CANADA FX DEBT-C$ ends firmer, touches 2-wk high on strong jobs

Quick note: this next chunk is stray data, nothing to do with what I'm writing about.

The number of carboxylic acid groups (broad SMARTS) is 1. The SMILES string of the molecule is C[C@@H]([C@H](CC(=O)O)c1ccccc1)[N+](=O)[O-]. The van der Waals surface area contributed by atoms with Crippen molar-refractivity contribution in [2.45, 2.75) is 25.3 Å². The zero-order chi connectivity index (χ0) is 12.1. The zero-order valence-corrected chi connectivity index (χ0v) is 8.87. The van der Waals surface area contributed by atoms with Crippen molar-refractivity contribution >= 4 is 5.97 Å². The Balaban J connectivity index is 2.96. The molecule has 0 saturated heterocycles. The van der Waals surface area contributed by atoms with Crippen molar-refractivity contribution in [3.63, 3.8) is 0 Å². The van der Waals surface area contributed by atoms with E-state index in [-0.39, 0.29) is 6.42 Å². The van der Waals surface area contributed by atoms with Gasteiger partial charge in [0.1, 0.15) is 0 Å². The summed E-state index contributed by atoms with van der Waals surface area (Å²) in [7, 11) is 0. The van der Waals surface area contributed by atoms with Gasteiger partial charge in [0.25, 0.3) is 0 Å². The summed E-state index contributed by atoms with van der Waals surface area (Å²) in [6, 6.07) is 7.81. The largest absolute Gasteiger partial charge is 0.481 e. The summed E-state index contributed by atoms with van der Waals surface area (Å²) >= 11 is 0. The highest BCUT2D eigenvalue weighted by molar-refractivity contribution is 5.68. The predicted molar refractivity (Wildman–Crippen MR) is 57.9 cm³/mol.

* C$ ends at C$0.9789, or $1.0216 * Canadian currency hits strongest level since Sept. 21 * Data reinforces Bank of Canada's hawkish tone By Andrea Hopkins TORONTO, Oct 5 (Reuters) - Canada's dollar ended firmer against its U.S. counterpart on Friday after touching a two-week high, boosted by much stronger-than-expected Canadian jobs data and a surprise drop in the U.S. unemployment rate. The U.S. unemployment rate dropped to a near four-year low of 7.8 percent in September, while Canada added a thumping 52,100 jobs, almost all of them full-time, defying expectations and bolstering the Bank of Canada's case for an eventual interest rate rise. "The key point here is the economy is still churning out jobs at a healthy pace," said Doug Porter, deputy chief economist at BMO Capital Markets. "The combination of figures is unambiguously positive for the Canadian dollar." The Canadian dollar ended the day at C$0.9789 to the greenback, or $1.0216, not far from its North American close on Thursday at C$0.9805, or C$1.0199. At one point it hit C$0.9735, its strongest level since Sept. 21. A number of factors limited the currency's gains, including some skepticism that the Canadian economy is as robust as the employment numbers suggest, as well as weakening commodity markets, said Shaun Osborne, chief currency strategist at TD Securities. "With commodity prices pulling back here, I think it's going to be a struggle for the Canadian dollar to do significantly better than highs we saw just a few weeks ago," he said. "I'm a little skeptical that given what appears to be a fairly slow growth environment in the U.S. that Canada can continue to generate these rather stellar job numbers moving forward," Osborne added. With investors shifting into riskier assets, Canadian government bond prices fell. The two-year bond slipped 9.5 Canadian cents to yield 1.138 percent, while the benchmark 10-year bond fell by 42 Canadian cents, to yield 1.807 percent. Bond prices also fell as the data fueled expectations the Bank of Canada was more likely to tighten policy next year. A top official with the central bank reiterated the central bank's rate hike bias on Thursday. Overnight index swaps, which trade based on expectations for the central bank's key policy rate, showed that traders increased bets on a rate hike in 2013 after the job reports. "This positive Canadian jobs data will definitely put pressure on the Bank of Canada to raise rates sooner rather than later and maintain its hawkish tone towards raising rates," Rahim Madhavji from Knightsbridge Foreign Exchange wrote in a note to clients.
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